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Hard Coal - the real thing


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Hello,

In magazines I read about modellers who use real coal to fill their tenders, wagons and decorate their collieries. The deep black colour and the shimmer is hard to copy with any artificial material. So I bought a sack of smith's coal. I realized that it is really Hard Coal!

Now my question: How would you crush it to 00 size? I

Coal.JPG

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The bag and hammer (good name for a pub) approach will yield a variety of lump sizes, and these can be ‘screened’ to represent coal of different grades.  Coal is not just lumps of black rock, you know, and output from different pits or sometimes different seams in the same pit had different calorific values, sulphur content, and other attributes.  The customers, railways, industry, domestic coal merchants, and so on, could specify the exact coal they wanted and the size, sometimes mixing coal from different collieries. 

 

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1 hour ago, njee20 said:

Put it in a bag and hit with hammer?

... and keep on hitting it.  It takes quite a lot of effort to reduce it sufficiently.  Most of the pieces just slide relative to one another on each blow, so you have to persist.

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Plastic bags are no good the sharp coal just shreds them so I use an old cotten cloth money bag but the bottom corner of an old pillow case might work as well.

  Also make sure you do it on a hard surface like a concrete path - the wife's kitchen work surfaces are not an ideal alternative not unless you budget for buying her a new kitchen. 

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Use a piece of board underneath to avoid damage to the surface underneath.

 

I do a small(ish) lump at a time.

 

Various sizes of sieve are then necessary to screen the result.

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I use a pepper grinder, available at Poundland - produces nice variety of sizes and is a neat way of storing it - you have to break the coal up into chunks that will fit in the grinder obviously...

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2 hours ago, Londontram said:

Plastic bags are no good the sharp coal just shreds them so I use an old cotten cloth money bag but the bottom corner of an old pillow case might work as well.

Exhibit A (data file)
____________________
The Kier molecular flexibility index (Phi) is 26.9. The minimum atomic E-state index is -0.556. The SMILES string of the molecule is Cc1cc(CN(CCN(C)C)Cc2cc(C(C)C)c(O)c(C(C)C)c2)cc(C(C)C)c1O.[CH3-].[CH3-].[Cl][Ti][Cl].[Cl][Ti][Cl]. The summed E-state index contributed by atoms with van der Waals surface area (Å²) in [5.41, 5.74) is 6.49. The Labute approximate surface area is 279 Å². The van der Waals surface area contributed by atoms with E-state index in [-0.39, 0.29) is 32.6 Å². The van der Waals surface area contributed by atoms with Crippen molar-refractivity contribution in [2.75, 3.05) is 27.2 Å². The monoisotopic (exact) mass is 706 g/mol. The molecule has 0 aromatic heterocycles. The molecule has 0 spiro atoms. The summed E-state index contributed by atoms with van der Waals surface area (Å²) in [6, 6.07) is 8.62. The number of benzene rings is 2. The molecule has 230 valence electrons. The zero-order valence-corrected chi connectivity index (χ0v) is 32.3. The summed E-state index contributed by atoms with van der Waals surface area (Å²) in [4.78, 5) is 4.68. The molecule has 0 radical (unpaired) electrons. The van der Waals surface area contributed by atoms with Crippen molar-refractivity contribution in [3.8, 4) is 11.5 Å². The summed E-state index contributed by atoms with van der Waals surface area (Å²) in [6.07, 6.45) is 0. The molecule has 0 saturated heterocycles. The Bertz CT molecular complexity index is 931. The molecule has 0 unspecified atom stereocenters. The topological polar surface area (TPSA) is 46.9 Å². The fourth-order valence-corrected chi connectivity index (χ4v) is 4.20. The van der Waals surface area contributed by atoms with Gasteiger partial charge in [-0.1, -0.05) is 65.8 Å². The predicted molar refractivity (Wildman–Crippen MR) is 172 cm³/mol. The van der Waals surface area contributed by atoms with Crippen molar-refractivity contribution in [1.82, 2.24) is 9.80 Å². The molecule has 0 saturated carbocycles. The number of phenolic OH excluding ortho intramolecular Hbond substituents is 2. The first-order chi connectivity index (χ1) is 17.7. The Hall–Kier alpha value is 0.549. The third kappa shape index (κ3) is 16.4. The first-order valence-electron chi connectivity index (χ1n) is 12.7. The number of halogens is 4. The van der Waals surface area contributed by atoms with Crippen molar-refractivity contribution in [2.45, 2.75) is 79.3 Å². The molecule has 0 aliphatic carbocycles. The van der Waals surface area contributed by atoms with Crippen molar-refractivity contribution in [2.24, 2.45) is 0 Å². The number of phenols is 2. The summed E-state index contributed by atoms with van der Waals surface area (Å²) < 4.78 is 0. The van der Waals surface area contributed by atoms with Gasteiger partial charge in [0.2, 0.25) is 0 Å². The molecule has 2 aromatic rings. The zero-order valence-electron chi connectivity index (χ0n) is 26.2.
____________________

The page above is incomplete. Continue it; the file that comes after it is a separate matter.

I would suggest this as an ideal use for odd socks.  My washing machine frequently produces them.

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2 hours ago, Londontram said:

Plastic bags are no good the sharp coal just shreds them so I use an old cotten cloth money bag but the bottom corner of an old pillow case might work as well.

  Also make sure you do it on a hard surface like a concrete path - the wife's kitchen work surfaces are not an ideal alternative not unless you budget for buying her a new kitchen. 

 

In fact more than this, be very careful where you take it afterwards. Many varieties are quite "tarry" that's to say they aren't totally hard and dry. If you crush some into a light coloured carpet by mistake you could be in big lumber as the mark will be hard if not impossible to get rid of.

 

John.

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Slower, but just as effective is nibbling the lump of coal with a pair of pliers if wielding a hammer isnt your thing. Still need a means of catching the bits and be mindful of slithers flying off in all directions, especially towards the eyes or the better halfs best dresses!!! You end up with a lot of dust either way which is useful for weathering on tenders, coal bunkers, staithes etc. 

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On 18/07/2021 at 19:15, Michael Hodgson said:

I would suggest this as an ideal use for odd socks.  My washing machine frequently produces them.

My machine eats them.

another 1 went yesterday, no where to be seen.

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On 18/07/2021 at 18:40, Ray Von said:

I use a pepper grinder, available at Poundland - produces nice variety of sizes and is a neat way of storing it - you have to break the coal up into chunks that will fit in the grinder obviously...

 Sounds a good idea; might give it a try to emulate Exmouth Junction “dust”.